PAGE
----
The chapter specifically calls out The Johns Hopkins News-Letter editorial board, then headed by Co-Editors-in-Chief Jack Bartholet and Melanie Levine, for rallying around the SAE brothers and defending the fraternity’s honor. The newspaper portrayed the event as two men unbeknownst to the fraternity sneaking into the party and raping a woman, obscuring the real situation: that Haggins and Tuner, very friendly and familiar with SAE, committed a crime facilitated by the party’s environment. The trope of Black non-affiliates creeping their way into innocent Hopkins communities was repeated ad nauseam in press releases, editorials, and social media posts (see this piece from 2012 that discusses the trope)

The News-Letter’s March 2015 editorial calls the one-year suspension of SAE “draconian” and “absurd on its face,” praising the brothers for calling the police and working with law enforcement. In reality, the brothers, with the exception of the junior who helped Gabriela, did neither of these things. The article defends SAE by emphasizing the misinformation that Haggins and Turner were strangers. The knee-jerk response to defend Hopkins students and fraternities above all else took precedence over truth and common decency.

The events surrounding the rape also sheds light on the misogynist environment in SAE, nicknamed “Sexual Assault Expected.” Hechinger investigates the social media accounts of the fraternity brothers, especially Booth’s. Posts such as “Ass and Titties. Ass and Titties. Ass and Titties,” “Beer, Bud, Box, Bitches,” and “Pussy always being the subject. In any cases.” illustrate the brothers’ discussion of women.

Just prior to the November 2014 rape, former SAE president Dylan Moses was confronted in a public post in the “Hopkins Feminists” Facebook group. Moses denied misogyny being a problem and told women “shame on you” who confronted him.  Moses also shared a video in the group talking about “Rape Hysteria” on college campuses, which denied the existence of a rape problem on college campuses. Social media was used as a tool for SAE brothers to both express misogyny and outright deny that misogyny is a problem on college campuses.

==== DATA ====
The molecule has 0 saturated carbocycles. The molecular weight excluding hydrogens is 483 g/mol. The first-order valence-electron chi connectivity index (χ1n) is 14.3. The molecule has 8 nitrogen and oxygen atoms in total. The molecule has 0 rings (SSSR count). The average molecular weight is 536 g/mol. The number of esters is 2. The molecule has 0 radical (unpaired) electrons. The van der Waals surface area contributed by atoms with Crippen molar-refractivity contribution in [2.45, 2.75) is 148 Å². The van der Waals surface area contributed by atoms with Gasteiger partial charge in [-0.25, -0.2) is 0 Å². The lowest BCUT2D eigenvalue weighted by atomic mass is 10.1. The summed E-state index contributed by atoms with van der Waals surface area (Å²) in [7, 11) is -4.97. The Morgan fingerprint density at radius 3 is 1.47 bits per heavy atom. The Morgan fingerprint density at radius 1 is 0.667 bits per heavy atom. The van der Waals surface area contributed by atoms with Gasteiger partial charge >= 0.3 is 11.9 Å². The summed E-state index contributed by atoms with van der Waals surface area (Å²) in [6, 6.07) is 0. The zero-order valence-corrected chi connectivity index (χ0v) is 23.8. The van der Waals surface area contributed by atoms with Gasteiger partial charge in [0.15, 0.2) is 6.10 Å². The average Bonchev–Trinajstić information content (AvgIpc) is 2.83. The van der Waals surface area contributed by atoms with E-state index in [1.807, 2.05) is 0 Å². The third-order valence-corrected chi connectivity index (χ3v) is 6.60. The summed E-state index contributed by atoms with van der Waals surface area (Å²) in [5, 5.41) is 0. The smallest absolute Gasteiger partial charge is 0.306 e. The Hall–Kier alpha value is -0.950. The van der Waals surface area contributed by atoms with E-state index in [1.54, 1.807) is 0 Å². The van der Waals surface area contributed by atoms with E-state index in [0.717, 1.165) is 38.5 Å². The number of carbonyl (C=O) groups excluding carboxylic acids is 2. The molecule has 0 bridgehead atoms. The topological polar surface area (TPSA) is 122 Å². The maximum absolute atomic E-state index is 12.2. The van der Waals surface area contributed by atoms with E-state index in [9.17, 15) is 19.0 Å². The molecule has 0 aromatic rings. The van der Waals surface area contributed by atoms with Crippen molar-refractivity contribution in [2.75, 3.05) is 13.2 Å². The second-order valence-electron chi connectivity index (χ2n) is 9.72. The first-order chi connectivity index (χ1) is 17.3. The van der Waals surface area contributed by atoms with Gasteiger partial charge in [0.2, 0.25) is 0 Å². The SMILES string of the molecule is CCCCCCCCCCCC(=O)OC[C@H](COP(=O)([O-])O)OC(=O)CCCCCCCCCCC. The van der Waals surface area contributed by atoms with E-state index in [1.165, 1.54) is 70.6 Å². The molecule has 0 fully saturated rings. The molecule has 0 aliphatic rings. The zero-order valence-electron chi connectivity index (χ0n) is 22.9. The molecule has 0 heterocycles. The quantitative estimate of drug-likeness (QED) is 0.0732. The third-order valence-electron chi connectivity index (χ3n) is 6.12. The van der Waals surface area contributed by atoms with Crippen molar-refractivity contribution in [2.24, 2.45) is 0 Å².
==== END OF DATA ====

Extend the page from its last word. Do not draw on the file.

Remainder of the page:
The environment in SAE before the rape largely disregarded and disrespected women and trivialized rape. The fraternity nor Hopkins Greek life at large have addressed, either publicly or privately, this harmful environment and the shameful campus response to the rape. Hopkins Greek Life remains primed to repeat the mistakes and crimes of the recent past.

As a collective body, Hopkins acted so shamefully as to merit an entire chapter in a book analyzing our behavior and response to a rape.

Currently, Gabriela is spending a lot of time in the gym and is practicing pull-ups, running for miles, and physical training in order to fulfill her dream of becoming a paratrooper. She loves travel and hopes to travel extensively in the future. According to Gabriela, “[travel and adventure] will guide my life in the right direction” and give her strength.

Ivan Booth, Dylan Moses, and Jack Bartholet did not respond to requests for comment.

Image credit to the JHU News-Letter